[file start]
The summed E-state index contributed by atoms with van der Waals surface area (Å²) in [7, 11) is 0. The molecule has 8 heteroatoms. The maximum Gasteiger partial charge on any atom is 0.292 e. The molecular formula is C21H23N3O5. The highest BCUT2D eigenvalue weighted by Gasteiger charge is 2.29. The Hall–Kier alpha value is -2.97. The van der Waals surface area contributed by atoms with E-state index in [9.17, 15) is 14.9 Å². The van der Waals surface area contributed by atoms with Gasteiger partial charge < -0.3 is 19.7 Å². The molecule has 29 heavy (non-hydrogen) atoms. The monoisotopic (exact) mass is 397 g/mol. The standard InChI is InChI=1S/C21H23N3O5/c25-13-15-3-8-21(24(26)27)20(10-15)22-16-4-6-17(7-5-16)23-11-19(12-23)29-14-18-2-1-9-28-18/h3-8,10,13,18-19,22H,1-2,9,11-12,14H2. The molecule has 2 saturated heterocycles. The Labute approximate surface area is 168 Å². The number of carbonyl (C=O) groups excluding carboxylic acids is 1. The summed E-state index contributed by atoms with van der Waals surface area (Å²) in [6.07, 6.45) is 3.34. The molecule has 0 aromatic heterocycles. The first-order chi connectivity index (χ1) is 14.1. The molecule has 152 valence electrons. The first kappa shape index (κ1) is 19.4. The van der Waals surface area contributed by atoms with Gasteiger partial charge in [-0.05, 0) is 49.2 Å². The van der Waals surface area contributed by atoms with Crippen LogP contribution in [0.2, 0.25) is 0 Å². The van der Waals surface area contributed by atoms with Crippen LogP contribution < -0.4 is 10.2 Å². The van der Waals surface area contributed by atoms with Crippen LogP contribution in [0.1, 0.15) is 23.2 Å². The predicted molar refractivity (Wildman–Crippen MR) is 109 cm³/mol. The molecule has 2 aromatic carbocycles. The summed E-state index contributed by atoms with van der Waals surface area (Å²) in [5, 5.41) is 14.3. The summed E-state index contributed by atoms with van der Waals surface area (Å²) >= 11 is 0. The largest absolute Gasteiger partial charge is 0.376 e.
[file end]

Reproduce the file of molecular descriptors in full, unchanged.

The summed E-state index contributed by atoms with van der Waals surface area (Å²) in [7, 11) is 0. The molecule has 8 heteroatoms. The maximum Gasteiger partial charge on any atom is 0.292 e. The molecular formula is C21H23N3O5. The highest BCUT2D eigenvalue weighted by Gasteiger charge is 2.29. The Hall–Kier alpha value is -2.97. The van der Waals surface area contributed by atoms with E-state index in [9.17, 15) is 14.9 Å². The van der Waals surface area contributed by atoms with Gasteiger partial charge < -0.3 is 19.7 Å². The molecule has 29 heavy (non-hydrogen) atoms. The monoisotopic (exact) mass is 397 g/mol. The standard InChI is InChI=1S/C21H23N3O5/c25-13-15-3-8-21(24(26)27)20(10-15)22-16-4-6-17(7-5-16)23-11-19(12-23)29-14-18-2-1-9-28-18/h3-8,10,13,18-19,22H,1-2,9,11-12,14H2. The molecule has 2 saturated heterocycles. The Labute approximate surface area is 168 Å². The number of carbonyl (C=O) groups excluding carboxylic acids is 1. The summed E-state index contributed by atoms with van der Waals surface area (Å²) in [6.07, 6.45) is 3.34. The molecule has 0 aromatic heterocycles. The first-order chi connectivity index (χ1) is 14.1. The molecule has 152 valence electrons. The first kappa shape index (κ1) is 19.4. The van der Waals surface area contributed by atoms with Gasteiger partial charge in [-0.05, 0) is 49.2 Å². The van der Waals surface area contributed by atoms with Crippen LogP contribution in [0.2, 0.25) is 0 Å². The van der Waals surface area contributed by atoms with Crippen LogP contribution < -0.4 is 10.2 Å². The van der Waals surface area contributed by atoms with Crippen LogP contribution in [0.1, 0.15) is 23.2 Å². The predicted molar refractivity (Wildman–Crippen MR) is 109 cm³/mol. The molecule has 2 aromatic carbocycles. The summed E-state index contributed by atoms with van der Waals surface area (Å²) in [5, 5.41) is 14.3. The summed E-state index contributed by atoms with van der Waals surface area (Å²) >= 11 is 0. The largest absolute Gasteiger partial charge is 0.376 e.